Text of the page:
>> And what about those planes and bombs from Selfridge Air National Guard Base?  When you shoot a fish, she gets a hole in her or vaporizes entirely.  When you shoot Clover -- nothing.  He gets upset, but doesn't bleed or come to pieces or die or ANYTHING.

>> If Clover is a fish and thus one of our operatives, WHY RECRUIT JASON HAWKINS?  It is clear that the appendage descending on the bridge was aimed STRAIGHT AT JASON.  There were plenty of other humans right there on the spot who would make excellent recruits, but this guy?  Sometimes ONE BAD APPLE DOES SPOIL THE WHOLE BUNCH, GIRL.

>> If Clover is a fish and thus one of our operatives, why is he blundering around screaming and ripping out the sides of buildings?  THAT'S NOT OUR STYLE.  And even if Matt Reeves doesn't know better than that, well, J.J. Abrams DOES.

>> If Clover is a fish and thus one of our operatives, well, CAN HE SWIM?  I see legs with toes and no webbing.  I see a non-hydrodynamic tail.  I see a totally unseaworthy design -- every bit as unseaworthy as Paul the Shark in Hammerhead Shark Frenzy.  Maybe worse!


>> Does Clover smell fishy to humans?  While they appear NEVER TO HAVE FIGURED THIS OUT, a fishy smell in the human nasal passages is really the defining characteristic of piscatoriality.  In a film that essentially concerns a bunch of twentysomethings pretending to react to a computer-generated CARTOON, this entire question was left out.

>> Is Clover a recruiting operative?   Marlena Diamond said she saw Clover "eating everyone."  But she was a little upset at that moment -- the usual reaction in the USA when the Statue of Liberty gets decapitated.  NO MATTER HOW OFTEN IT HAPPENS, they still go all green in the face and shocked for a while.   But I digress...And someone at this point in the chapter meeting will always rush to say that we SAW him eat Hud Platt.  But did we?  To me it looks as if he were chewed up and spat out.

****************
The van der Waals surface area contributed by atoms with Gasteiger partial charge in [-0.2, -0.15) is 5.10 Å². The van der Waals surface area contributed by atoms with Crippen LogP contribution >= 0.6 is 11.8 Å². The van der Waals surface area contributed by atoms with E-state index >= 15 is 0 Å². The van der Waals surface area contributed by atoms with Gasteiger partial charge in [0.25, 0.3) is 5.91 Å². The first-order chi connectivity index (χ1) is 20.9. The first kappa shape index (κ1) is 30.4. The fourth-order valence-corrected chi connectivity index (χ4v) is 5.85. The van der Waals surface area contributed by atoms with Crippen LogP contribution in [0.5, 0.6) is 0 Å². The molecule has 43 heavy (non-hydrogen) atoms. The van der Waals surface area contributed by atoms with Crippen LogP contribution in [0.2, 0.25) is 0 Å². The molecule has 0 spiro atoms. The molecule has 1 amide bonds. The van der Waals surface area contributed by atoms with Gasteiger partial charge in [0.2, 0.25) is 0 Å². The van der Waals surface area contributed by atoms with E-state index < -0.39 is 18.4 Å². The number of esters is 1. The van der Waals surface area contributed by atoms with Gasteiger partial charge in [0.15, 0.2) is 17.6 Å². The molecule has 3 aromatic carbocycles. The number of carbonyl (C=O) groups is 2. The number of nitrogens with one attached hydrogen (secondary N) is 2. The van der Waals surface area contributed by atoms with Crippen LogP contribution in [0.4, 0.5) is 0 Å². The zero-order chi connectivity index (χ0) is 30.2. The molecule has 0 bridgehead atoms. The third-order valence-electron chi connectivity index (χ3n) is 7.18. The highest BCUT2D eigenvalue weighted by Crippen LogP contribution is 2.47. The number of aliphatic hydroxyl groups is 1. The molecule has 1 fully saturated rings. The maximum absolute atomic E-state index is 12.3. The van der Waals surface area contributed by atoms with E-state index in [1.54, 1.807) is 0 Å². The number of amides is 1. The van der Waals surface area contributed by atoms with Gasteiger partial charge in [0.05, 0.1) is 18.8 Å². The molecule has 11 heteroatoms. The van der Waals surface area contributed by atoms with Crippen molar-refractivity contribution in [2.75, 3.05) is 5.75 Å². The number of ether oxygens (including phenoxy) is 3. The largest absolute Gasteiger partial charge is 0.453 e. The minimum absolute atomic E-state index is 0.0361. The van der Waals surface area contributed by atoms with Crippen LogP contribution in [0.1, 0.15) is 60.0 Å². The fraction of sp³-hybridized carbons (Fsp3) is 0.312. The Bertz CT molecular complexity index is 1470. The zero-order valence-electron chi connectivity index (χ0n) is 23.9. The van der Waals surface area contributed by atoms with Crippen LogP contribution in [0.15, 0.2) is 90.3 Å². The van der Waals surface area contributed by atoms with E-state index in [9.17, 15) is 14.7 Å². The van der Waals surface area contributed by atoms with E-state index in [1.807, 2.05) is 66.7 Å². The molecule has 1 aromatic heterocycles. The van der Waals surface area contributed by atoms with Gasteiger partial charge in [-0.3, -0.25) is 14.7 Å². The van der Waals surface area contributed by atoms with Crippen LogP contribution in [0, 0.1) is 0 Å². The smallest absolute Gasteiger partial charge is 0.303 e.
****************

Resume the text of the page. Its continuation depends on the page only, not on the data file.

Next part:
>> While a few fish have that rubbery, mottled skin you see on Clover, you're more likely to see it in a Whale or Dolphin, which is still in the right ballpark.  (Even a dead Minke or Humpback smells fishy, remember?)  Or, for all we know, the rubbery look could be deceptive and Clover could be covered with toothed Sharkskin of some sort.  The skin is a confusing issue for sure.  It doesn't say "yes" OR "no" to me.

>> What do we make of the lice infesting Clover's, um, integument?  They look as if someone grafted Clover's face onto an insect or spider of some sort.  If these are a smaller version of Clover, maybe Clover's pups, then we have to consider the crustacean theory all over again.  They could definitely be sea bugs.  But they are not clumsy or sickly on land.  And they have no toes.

>> What knocked down the Brooklyn Bridge?  Most human viewers insist it was Clover's tail.  But wasn't Clover way over thataway, blocks from the scene, when the bridge collapsed?  When they watched it on the TV news in the electronics store, why did we see the bridge collapse without ANYTHING hitting it?  Certainly Clover was nowhere in sight.  But when our plucky heroes were on the bridge themselves, they saw others screaming and running from something that terrified them.  WHAT WAS IT?

Overall, I have to mark Clover down as a Lovecraftian horror from another dimension. This is more of a Shoggoth than any sort of fish, daikaiju or even Kraken.  I'd say it was the way bullets pass through him that really sell me on this idea.   

Now can we PLEASE stop talking about this at the chapter meetings?

Friday, July 12, 2013

Get A Load Of This!

I just read a summary of the text of a Monkey People book about phony family values, and this is what someone posted about it on the Internet FOR ALL TO SEE:
"...this provocative book explodes cherished illusions about the last two centuries of American family life to expose the falseness, sentimentality, and self-righteousness of our accepted familial morays."

It's the smiles that get us through, ladies!  Carry on!